Murray’s Fighting Spirit On Display In His Much-Anticipated Return

Andy Murray (photo: Citi Open)

WASHINGTON, July 31, 2018 (by Michael Dickens)

The reaction on Andy Murray‘s face when he secured match point in his seventh try against Mackenzie McDonald in the early hours of Tuesday morning at the Citi Open spoke volumes. His fighting spirit was plainly evident for all to see.

The three-time Grand Slam champion and former World No. 1 from Scotland clinched his right fist and screamed out a big “Yeah” twice as he soaked in the moment to much applause from the fans who braved a lengthy five hour-plus rain delay at the Rock Creek Park Tennis Center in Washington, D.C., on Monday night to see Murray make his much-anticipated return to the ATP World Tour. The 31-year-old Murray faced an eager challenger in the 80th-ranked McDonald, 23, a former American collegiate champion who reached the fourth round at Wimbledon earlier this month.

After two hours and 37 minutes, Murray prevailed 3-6, 6-4, 7-5 to advance to the second round against fourth-seeded Kyle Edmund.

“It was a tough, tough match,” Murray was quoted as saying on the ATP website. “It could have gone either way. Obviously if you lose a match like that, it’s a tough one. When I lost to (Teymuraz) Gabashvili here (in 2015), I lost serving for the match, so I was thinking about that a little bit, too. It is just nice to get through.”

It was the first time Murray had won a match this year after losing the first set.

“I wasn’t dictating many of the points.  I wasn’t hitting the ball that cleanly. I just fought and tried to make it tough for him. Made a few little adjustments here and there. But mentally, it was a big one to get through.”

Murray didn’t seem to show any ill effects from the hip surgery he underwent earlier this year. His experience and mental fortitude carried him through a tough three-setter in his return.

The victory was Murray’s first hard court win since last year’s BNP Paribas Open in Indian Wells. Following the 2017 Wimbledon Championships, Murray was sidelined for 11 months with a hip injury that required surgery before attempting a comeback last month at the Fever-Tree Championships. With his world ranking dropped to No. 832, Murray showed room for improvement against McDonald, but one thing that hasn’t disappeared besides most of his ranking points is his competitive desire to do well.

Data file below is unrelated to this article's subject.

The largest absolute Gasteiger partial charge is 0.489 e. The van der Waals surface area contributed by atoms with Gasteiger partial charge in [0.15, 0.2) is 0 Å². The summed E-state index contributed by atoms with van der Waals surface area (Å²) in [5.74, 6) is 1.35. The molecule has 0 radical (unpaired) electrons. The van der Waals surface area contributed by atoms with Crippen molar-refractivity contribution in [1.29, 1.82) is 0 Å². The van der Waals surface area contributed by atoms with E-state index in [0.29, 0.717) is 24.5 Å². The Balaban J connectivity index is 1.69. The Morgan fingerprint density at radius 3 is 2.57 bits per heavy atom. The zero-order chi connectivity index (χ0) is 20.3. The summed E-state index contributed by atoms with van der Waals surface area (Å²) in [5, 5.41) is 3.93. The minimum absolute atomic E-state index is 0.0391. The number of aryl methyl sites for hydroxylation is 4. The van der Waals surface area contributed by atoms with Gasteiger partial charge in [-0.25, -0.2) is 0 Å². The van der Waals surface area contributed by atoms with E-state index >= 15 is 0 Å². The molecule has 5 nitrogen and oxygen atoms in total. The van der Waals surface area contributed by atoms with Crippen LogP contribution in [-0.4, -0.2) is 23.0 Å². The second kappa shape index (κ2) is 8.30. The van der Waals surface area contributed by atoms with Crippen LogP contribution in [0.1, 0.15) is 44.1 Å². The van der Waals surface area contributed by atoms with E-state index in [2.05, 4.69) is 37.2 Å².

“I want to stay healthy through the end of the year,” said Murray prior to his first-round match. “I think if I do that, I’ll start to win more matches, and my ranking will move up.”

After improving his win-loss record to 2-2 with his first-round win, Murray’s provisional ranking moved up 254 places to No. 578.

News and noteworthy

Monday’s lengthy rain delay forced postponement of several scheduled matches, including the second Stadium night match featuring three-time Grand Slam champion Stan Wawrinka against Donald Young. It was called at 1 a.m. because of rain and added to an ever-growing Tuesday schedule.

Just six men’s and five women’s singles matches were completed on Day One of the Citi Open. Besides Murray, also advancing to the men’s second round were: Malek Jaziri, Tim Smyczek, Hebert Hurkacz, Marius Copil and Noah Rubin. Women’s winners on Monday were: Andrea Petkovic, Svetlana Kuznetsova, Allie Kiick, Katie Boulter and Fanny Stoller.